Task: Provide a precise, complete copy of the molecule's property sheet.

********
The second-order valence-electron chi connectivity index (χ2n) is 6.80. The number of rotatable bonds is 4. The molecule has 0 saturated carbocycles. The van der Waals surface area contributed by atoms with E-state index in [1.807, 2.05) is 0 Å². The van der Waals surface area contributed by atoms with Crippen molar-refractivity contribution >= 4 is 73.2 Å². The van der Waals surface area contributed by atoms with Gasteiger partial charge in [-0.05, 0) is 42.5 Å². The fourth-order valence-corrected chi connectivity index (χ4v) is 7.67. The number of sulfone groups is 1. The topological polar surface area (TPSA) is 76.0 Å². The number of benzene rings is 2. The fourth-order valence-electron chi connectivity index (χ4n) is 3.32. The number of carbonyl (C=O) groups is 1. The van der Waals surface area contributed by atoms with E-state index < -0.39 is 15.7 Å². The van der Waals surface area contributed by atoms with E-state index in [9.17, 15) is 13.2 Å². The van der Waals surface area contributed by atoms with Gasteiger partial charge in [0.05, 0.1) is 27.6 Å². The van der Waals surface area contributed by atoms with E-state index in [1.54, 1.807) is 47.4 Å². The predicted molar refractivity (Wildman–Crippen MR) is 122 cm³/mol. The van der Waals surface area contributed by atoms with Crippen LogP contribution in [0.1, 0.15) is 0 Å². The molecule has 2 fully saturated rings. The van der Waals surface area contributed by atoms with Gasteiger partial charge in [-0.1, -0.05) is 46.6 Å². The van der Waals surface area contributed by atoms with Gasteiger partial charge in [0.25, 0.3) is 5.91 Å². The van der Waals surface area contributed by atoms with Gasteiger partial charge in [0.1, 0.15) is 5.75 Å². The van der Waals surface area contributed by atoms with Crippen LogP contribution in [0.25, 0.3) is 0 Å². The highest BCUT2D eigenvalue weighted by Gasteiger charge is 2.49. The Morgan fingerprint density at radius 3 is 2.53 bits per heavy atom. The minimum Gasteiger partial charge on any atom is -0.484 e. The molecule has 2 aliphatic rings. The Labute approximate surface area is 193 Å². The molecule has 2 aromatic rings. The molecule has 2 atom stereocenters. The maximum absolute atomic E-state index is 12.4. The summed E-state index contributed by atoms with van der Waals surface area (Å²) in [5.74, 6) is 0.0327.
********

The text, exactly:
The second-order valence-electron chi connectivity index (χ2n) is 6.80. The number of rotatable bonds is 4. The molecule has 0 saturated carbocycles. The van der Waals surface area contributed by atoms with E-state index in [1.807, 2.05) is 0 Å². The van der Waals surface area contributed by atoms with Crippen molar-refractivity contribution >= 4 is 73.2 Å². The van der Waals surface area contributed by atoms with Gasteiger partial charge in [-0.05, 0) is 42.5 Å². The fourth-order valence-corrected chi connectivity index (χ4v) is 7.67. The number of sulfone groups is 1. The topological polar surface area (TPSA) is 76.0 Å². The number of benzene rings is 2. The fourth-order valence-electron chi connectivity index (χ4n) is 3.32. The number of carbonyl (C=O) groups is 1. The van der Waals surface area contributed by atoms with E-state index < -0.39 is 15.7 Å². The van der Waals surface area contributed by atoms with E-state index in [9.17, 15) is 13.2 Å². The van der Waals surface area contributed by atoms with Gasteiger partial charge in [0.05, 0.1) is 27.6 Å². The van der Waals surface area contributed by atoms with E-state index in [1.54, 1.807) is 47.4 Å². The predicted molar refractivity (Wildman–Crippen MR) is 122 cm³/mol. The van der Waals surface area contributed by atoms with Crippen LogP contribution in [0.1, 0.15) is 0 Å². The molecule has 2 fully saturated rings. The van der Waals surface area contributed by atoms with Gasteiger partial charge in [-0.1, -0.05) is 46.6 Å². The van der Waals surface area contributed by atoms with Gasteiger partial charge in [0.25, 0.3) is 5.91 Å². The van der Waals surface area contributed by atoms with Gasteiger partial charge in [0.1, 0.15) is 5.75 Å². The van der Waals surface area contributed by atoms with Crippen LogP contribution in [0.25, 0.3) is 0 Å². The highest BCUT2D eigenvalue weighted by Gasteiger charge is 2.49. The Morgan fingerprint density at radius 3 is 2.53 bits per heavy atom. The minimum Gasteiger partial charge on any atom is -0.484 e. The molecule has 2 aliphatic rings. The Labute approximate surface area is 193 Å². The molecule has 2 aromatic rings. The molecule has 2 atom stereocenters. The maximum absolute atomic E-state index is 12.4. The summed E-state index contributed by atoms with van der Waals surface area (Å²) in [5.74, 6) is 0.0327.